>to have access to email and to a specific, limited list of sites.
>  
>
Patrick,

I read your posts and the subsequent follow-ups with great interest.

I have a backgroup with a group of Christain 'plain-people' that is also
seeking to understand how to deal with the internet.   If you are
interested, I would like to discuss this in greater detail off-list.

Aaron

2006\06\27@120438 by Bob Axtell

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Aaron wrote:
{Quote hidden}

I believe that this can be done by writing a Perl script and running it
on an Apache server. The script
could restrict access to acceptable sites and email only. It will have
to be well-written to prevent bogging
down the server.

For those few users, a small server site, say in a home or church could
do the job, as long as a T1 was
available, with as few as two UNIX PCs. In essence, people would dialup
or access that server only,
and it would provide that service. But in my opinion, such a server
would do well financially, as the open
web is a cesspool of filth.

The reason I say this is that a few years ago, a small office complex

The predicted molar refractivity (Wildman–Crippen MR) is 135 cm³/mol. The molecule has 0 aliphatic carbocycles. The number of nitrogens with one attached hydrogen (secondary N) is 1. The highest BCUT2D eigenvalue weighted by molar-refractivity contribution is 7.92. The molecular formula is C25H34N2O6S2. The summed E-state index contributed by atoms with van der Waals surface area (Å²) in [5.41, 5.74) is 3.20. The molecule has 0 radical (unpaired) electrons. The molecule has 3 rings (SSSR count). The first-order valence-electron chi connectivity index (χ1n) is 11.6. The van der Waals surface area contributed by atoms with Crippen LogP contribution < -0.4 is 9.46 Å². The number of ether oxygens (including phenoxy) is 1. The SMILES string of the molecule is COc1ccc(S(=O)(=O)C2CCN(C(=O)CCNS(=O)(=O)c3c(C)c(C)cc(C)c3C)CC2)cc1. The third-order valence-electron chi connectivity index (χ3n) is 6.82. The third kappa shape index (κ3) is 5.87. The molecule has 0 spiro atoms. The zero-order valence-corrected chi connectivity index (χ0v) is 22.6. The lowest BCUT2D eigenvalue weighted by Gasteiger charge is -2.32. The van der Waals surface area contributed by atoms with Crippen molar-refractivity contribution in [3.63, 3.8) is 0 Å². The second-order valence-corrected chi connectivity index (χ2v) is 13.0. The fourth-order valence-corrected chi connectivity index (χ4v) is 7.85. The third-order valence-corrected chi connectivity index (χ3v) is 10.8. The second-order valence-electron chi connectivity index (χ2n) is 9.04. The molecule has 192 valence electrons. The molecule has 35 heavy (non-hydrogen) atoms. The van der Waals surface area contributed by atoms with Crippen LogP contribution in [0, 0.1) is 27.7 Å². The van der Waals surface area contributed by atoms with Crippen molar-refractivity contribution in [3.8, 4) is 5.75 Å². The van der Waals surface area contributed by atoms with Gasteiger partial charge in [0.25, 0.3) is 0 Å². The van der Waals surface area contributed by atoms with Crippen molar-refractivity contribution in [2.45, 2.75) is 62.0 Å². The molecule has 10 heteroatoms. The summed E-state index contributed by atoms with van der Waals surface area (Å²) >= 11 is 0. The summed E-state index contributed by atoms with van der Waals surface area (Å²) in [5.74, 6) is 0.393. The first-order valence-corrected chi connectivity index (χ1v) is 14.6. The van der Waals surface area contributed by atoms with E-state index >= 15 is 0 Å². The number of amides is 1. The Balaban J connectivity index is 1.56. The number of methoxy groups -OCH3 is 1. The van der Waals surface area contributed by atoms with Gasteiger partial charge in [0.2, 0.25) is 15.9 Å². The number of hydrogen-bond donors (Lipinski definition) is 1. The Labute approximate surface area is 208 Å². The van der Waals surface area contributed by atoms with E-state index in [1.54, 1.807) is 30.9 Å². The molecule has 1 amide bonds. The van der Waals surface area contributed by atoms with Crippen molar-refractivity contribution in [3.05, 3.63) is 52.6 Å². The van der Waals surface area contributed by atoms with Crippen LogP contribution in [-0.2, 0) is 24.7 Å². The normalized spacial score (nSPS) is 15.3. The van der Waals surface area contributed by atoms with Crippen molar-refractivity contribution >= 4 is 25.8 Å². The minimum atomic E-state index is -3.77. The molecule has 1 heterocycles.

had its own servers & ISP, and it
totally rejected porn sites automatically for everyone in the office
complex, and I saw it work, down in
a Melbourne, FL suburb.

Carrying this further, there ARE ISP's that might perform this service
for you, creating, running and maintaining
the script, for an extra fee.  Ask around, especially servers that are
managed by Perl programmers.

--Bob

2006\06\27@133904 by Gerhard Fiedler

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Patrick Murphy wrote:

> That password barrier sould be a good deterrent. I'm a bit uncertain,
> however, what device would require a password - do modems themselves
> allow the requiring of passwords? It's been a while since I've tried
> it, but IIRC, I was able to connect my laptop directly to my broadband
> modem and surf the net.